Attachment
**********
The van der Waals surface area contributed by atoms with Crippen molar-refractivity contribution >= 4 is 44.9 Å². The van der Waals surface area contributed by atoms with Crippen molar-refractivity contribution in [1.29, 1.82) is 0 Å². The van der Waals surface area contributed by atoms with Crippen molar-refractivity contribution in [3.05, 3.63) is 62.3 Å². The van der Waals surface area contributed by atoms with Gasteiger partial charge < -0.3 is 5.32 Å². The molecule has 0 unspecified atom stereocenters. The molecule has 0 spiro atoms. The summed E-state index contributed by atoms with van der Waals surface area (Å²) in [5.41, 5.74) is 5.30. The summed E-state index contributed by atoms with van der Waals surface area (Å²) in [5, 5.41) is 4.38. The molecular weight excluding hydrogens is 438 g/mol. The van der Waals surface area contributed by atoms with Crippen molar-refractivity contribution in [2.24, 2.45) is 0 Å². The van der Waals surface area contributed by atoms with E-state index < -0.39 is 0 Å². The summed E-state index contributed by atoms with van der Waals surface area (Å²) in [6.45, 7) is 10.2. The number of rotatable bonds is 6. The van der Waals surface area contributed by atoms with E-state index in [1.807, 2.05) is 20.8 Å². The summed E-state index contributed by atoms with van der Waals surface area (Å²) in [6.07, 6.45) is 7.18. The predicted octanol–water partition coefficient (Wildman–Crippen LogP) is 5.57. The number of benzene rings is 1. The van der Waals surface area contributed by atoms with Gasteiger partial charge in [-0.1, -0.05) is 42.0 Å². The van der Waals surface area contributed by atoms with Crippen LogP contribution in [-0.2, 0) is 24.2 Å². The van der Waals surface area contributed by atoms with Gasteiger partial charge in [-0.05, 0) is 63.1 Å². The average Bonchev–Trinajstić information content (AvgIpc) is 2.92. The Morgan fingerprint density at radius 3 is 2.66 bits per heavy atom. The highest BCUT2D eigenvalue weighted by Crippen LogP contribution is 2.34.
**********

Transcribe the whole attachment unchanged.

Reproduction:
The van der Waals surface area contributed by atoms with Crippen molar-refractivity contribution >= 4 is 44.9 Å². The van der Waals surface area contributed by atoms with Crippen molar-refractivity contribution in [1.29, 1.82) is 0 Å². The van der Waals surface area contributed by atoms with Crippen molar-refractivity contribution in [3.05, 3.63) is 62.3 Å². The van der Waals surface area contributed by atoms with Gasteiger partial charge < -0.3 is 5.32 Å². The molecule has 0 unspecified atom stereocenters. The molecule has 0 spiro atoms. The summed E-state index contributed by atoms with van der Waals surface area (Å²) in [5.41, 5.74) is 5.30. The summed E-state index contributed by atoms with van der Waals surface area (Å²) in [5, 5.41) is 4.38. The molecular weight excluding hydrogens is 438 g/mol. The van der Waals surface area contributed by atoms with Crippen molar-refractivity contribution in [2.24, 2.45) is 0 Å². The van der Waals surface area contributed by atoms with E-state index < -0.39 is 0 Å². The summed E-state index contributed by atoms with van der Waals surface area (Å²) in [6.45, 7) is 10.2. The number of rotatable bonds is 6. The van der Waals surface area contributed by atoms with E-state index in [1.807, 2.05) is 20.8 Å². The summed E-state index contributed by atoms with van der Waals surface area (Å²) in [6.07, 6.45) is 7.18. The predicted octanol–water partition coefficient (Wildman–Crippen LogP) is 5.57. The number of benzene rings is 1. The van der Waals surface area contributed by atoms with Gasteiger partial charge in [-0.1, -0.05) is 42.0 Å². The van der Waals surface area contributed by atoms with Crippen LogP contribution in [-0.2, 0) is 24.2 Å². The van der Waals surface area contributed by atoms with Gasteiger partial charge in [-0.05, 0) is 63.1 Å². The average Bonchev–Trinajstić information content (AvgIpc) is 2.92. The Morgan fingerprint density at radius 3 is 2.66 bits per heavy atom. The highest BCUT2D eigenvalue weighted by Crippen LogP contribution is 2.34.